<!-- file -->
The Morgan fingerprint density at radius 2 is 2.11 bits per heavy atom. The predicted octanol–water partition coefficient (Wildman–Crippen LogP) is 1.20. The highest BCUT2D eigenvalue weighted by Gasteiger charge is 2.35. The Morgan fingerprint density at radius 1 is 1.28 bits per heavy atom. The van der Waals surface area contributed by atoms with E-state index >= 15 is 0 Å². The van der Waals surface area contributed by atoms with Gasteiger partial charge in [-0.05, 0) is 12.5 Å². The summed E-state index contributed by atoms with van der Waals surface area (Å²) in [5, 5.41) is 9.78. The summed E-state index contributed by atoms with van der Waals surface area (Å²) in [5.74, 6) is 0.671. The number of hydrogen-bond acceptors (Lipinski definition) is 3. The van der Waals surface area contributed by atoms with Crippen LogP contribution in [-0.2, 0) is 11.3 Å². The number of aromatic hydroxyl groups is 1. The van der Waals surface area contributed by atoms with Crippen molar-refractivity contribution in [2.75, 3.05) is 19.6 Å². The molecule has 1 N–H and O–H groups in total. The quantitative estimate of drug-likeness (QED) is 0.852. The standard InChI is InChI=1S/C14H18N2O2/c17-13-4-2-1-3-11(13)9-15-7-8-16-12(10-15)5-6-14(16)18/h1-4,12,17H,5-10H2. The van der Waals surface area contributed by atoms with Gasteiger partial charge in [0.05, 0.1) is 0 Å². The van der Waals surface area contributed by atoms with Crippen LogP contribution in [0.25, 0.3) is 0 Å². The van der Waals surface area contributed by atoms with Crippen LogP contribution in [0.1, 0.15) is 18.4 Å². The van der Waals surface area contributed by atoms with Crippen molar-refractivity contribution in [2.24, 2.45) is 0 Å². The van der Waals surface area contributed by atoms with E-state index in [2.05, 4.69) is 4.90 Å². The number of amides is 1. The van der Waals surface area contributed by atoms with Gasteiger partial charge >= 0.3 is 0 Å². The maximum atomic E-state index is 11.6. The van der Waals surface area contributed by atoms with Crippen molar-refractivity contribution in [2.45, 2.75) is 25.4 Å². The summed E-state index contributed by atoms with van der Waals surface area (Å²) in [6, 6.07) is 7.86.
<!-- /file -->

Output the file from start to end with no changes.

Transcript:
The Morgan fingerprint density at radius 2 is 2.11 bits per heavy atom. The predicted octanol–water partition coefficient (Wildman–Crippen LogP) is 1.20. The highest BCUT2D eigenvalue weighted by Gasteiger charge is 2.35. The Morgan fingerprint density at radius 1 is 1.28 bits per heavy atom. The van der Waals surface area contributed by atoms with E-state index >= 15 is 0 Å². The van der Waals surface area contributed by atoms with Gasteiger partial charge in [-0.05, 0) is 12.5 Å². The summed E-state index contributed by atoms with van der Waals surface area (Å²) in [5, 5.41) is 9.78. The summed E-state index contributed by atoms with van der Waals surface area (Å²) in [5.74, 6) is 0.671. The number of hydrogen-bond acceptors (Lipinski definition) is 3. The van der Waals surface area contributed by atoms with Crippen LogP contribution in [-0.2, 0) is 11.3 Å². The number of aromatic hydroxyl groups is 1. The van der Waals surface area contributed by atoms with Crippen molar-refractivity contribution in [2.75, 3.05) is 19.6 Å². The molecule has 1 N–H and O–H groups in total. The quantitative estimate of drug-likeness (QED) is 0.852. The standard InChI is InChI=1S/C14H18N2O2/c17-13-4-2-1-3-11(13)9-15-7-8-16-12(10-15)5-6-14(16)18/h1-4,12,17H,5-10H2. The van der Waals surface area contributed by atoms with Gasteiger partial charge in [0.05, 0.1) is 0 Å². The van der Waals surface area contributed by atoms with Crippen LogP contribution in [0.25, 0.3) is 0 Å². The van der Waals surface area contributed by atoms with Crippen LogP contribution in [0.1, 0.15) is 18.4 Å². The van der Waals surface area contributed by atoms with Crippen molar-refractivity contribution in [2.24, 2.45) is 0 Å². The van der Waals surface area contributed by atoms with E-state index in [2.05, 4.69) is 4.90 Å². The number of amides is 1. The van der Waals surface area contributed by atoms with Gasteiger partial charge >= 0.3 is 0 Å². The maximum atomic E-state index is 11.6. The van der Waals surface area contributed by atoms with Crippen molar-refractivity contribution in [2.45, 2.75) is 25.4 Å². The summed E-state index contributed by atoms with van der Waals surface area (Å²) in [6, 6.07) is 7.86.